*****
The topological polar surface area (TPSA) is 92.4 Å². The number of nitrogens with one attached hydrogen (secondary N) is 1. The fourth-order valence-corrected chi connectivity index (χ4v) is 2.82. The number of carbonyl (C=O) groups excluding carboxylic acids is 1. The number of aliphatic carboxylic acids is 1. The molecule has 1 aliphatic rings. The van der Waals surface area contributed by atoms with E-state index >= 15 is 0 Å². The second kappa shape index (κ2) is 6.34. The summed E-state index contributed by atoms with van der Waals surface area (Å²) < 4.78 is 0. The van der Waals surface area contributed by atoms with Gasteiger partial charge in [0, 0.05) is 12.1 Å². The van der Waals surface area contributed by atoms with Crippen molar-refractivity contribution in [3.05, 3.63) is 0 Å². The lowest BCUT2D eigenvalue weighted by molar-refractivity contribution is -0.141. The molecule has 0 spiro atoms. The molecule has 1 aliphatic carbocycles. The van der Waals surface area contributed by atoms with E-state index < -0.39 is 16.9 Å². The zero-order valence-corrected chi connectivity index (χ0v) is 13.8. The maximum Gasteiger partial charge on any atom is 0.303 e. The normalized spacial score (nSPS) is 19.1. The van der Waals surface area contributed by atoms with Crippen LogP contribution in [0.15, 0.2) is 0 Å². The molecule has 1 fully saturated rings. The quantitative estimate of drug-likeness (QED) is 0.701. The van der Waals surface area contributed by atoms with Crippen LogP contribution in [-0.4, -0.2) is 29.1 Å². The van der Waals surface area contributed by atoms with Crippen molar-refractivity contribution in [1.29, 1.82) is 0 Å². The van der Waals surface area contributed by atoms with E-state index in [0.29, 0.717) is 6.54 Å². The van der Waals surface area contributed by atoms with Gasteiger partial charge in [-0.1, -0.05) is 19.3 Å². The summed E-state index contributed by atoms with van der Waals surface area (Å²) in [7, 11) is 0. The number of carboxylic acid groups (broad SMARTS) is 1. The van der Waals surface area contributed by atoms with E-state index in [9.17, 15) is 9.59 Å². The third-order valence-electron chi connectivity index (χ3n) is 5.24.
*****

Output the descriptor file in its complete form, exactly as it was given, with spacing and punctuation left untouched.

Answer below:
The topological polar surface area (TPSA) is 92.4 Å². The number of nitrogens with one attached hydrogen (secondary N) is 1. The fourth-order valence-corrected chi connectivity index (χ4v) is 2.82. The number of carbonyl (C=O) groups excluding carboxylic acids is 1. The number of aliphatic carboxylic acids is 1. The molecule has 1 aliphatic rings. The van der Waals surface area contributed by atoms with E-state index >= 15 is 0 Å². The second kappa shape index (κ2) is 6.34. The summed E-state index contributed by atoms with van der Waals surface area (Å²) < 4.78 is 0. The van der Waals surface area contributed by atoms with Gasteiger partial charge in [0, 0.05) is 12.1 Å². The van der Waals surface area contributed by atoms with Crippen molar-refractivity contribution in [3.05, 3.63) is 0 Å². The lowest BCUT2D eigenvalue weighted by molar-refractivity contribution is -0.141. The molecule has 0 spiro atoms. The molecule has 1 aliphatic carbocycles. The van der Waals surface area contributed by atoms with E-state index < -0.39 is 16.9 Å². The zero-order valence-corrected chi connectivity index (χ0v) is 13.8. The maximum Gasteiger partial charge on any atom is 0.303 e. The normalized spacial score (nSPS) is 19.1. The van der Waals surface area contributed by atoms with Crippen LogP contribution in [0.15, 0.2) is 0 Å². The molecule has 1 fully saturated rings. The quantitative estimate of drug-likeness (QED) is 0.701. The van der Waals surface area contributed by atoms with Crippen LogP contribution in [-0.4, -0.2) is 29.1 Å². The van der Waals surface area contributed by atoms with Crippen molar-refractivity contribution in [1.29, 1.82) is 0 Å². The van der Waals surface area contributed by atoms with E-state index in [0.29, 0.717) is 6.54 Å². The van der Waals surface area contributed by atoms with Gasteiger partial charge in [-0.1, -0.05) is 19.3 Å². The summed E-state index contributed by atoms with van der Waals surface area (Å²) in [7, 11) is 0. The number of carboxylic acid groups (broad SMARTS) is 1. The van der Waals surface area contributed by atoms with E-state index in [9.17, 15) is 9.59 Å². The third-order valence-electron chi connectivity index (χ3n) is 5.24.